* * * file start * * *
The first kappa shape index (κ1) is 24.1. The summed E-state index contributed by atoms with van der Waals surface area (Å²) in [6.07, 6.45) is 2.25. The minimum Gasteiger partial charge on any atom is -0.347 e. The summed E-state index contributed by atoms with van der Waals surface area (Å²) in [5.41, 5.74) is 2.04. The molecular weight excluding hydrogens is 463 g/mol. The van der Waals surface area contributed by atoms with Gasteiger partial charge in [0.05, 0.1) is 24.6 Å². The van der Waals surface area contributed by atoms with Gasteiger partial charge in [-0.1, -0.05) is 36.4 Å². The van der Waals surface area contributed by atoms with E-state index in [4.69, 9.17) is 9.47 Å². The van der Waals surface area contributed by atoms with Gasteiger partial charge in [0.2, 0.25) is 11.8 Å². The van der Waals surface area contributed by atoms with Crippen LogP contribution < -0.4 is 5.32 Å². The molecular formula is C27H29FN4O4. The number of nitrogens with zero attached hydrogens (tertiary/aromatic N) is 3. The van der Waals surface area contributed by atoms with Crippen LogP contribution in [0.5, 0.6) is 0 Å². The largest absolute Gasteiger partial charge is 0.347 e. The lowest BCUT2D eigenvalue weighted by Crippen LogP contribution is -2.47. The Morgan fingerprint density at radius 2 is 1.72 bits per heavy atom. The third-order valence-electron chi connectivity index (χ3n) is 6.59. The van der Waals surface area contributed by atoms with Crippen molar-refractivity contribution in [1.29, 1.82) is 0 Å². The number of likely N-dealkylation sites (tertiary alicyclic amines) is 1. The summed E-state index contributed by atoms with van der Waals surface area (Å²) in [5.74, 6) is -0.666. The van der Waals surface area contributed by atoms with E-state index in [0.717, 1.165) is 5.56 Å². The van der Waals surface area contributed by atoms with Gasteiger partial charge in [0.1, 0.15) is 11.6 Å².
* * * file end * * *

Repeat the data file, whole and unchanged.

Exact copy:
The first kappa shape index (κ1) is 24.1. The summed E-state index contributed by atoms with van der Waals surface area (Å²) in [6.07, 6.45) is 2.25. The minimum Gasteiger partial charge on any atom is -0.347 e. The summed E-state index contributed by atoms with van der Waals surface area (Å²) in [5.41, 5.74) is 2.04. The molecular weight excluding hydrogens is 463 g/mol. The van der Waals surface area contributed by atoms with Gasteiger partial charge in [0.05, 0.1) is 24.6 Å². The van der Waals surface area contributed by atoms with Gasteiger partial charge in [-0.1, -0.05) is 36.4 Å². The van der Waals surface area contributed by atoms with E-state index in [4.69, 9.17) is 9.47 Å². The van der Waals surface area contributed by atoms with Gasteiger partial charge in [0.2, 0.25) is 11.8 Å². The van der Waals surface area contributed by atoms with Crippen LogP contribution < -0.4 is 5.32 Å². The molecular formula is C27H29FN4O4. The number of nitrogens with zero attached hydrogens (tertiary/aromatic N) is 3. The van der Waals surface area contributed by atoms with Crippen LogP contribution in [0.5, 0.6) is 0 Å². The largest absolute Gasteiger partial charge is 0.347 e. The lowest BCUT2D eigenvalue weighted by Crippen LogP contribution is -2.47. The Morgan fingerprint density at radius 2 is 1.72 bits per heavy atom. The third-order valence-electron chi connectivity index (χ3n) is 6.59. The van der Waals surface area contributed by atoms with Crippen molar-refractivity contribution in [1.29, 1.82) is 0 Å². The number of likely N-dealkylation sites (tertiary alicyclic amines) is 1. The summed E-state index contributed by atoms with van der Waals surface area (Å²) in [5.74, 6) is -0.666. The van der Waals surface area contributed by atoms with E-state index in [0.717, 1.165) is 5.56 Å². The van der Waals surface area contributed by atoms with Gasteiger partial charge in [0.1, 0.15) is 11.6 Å².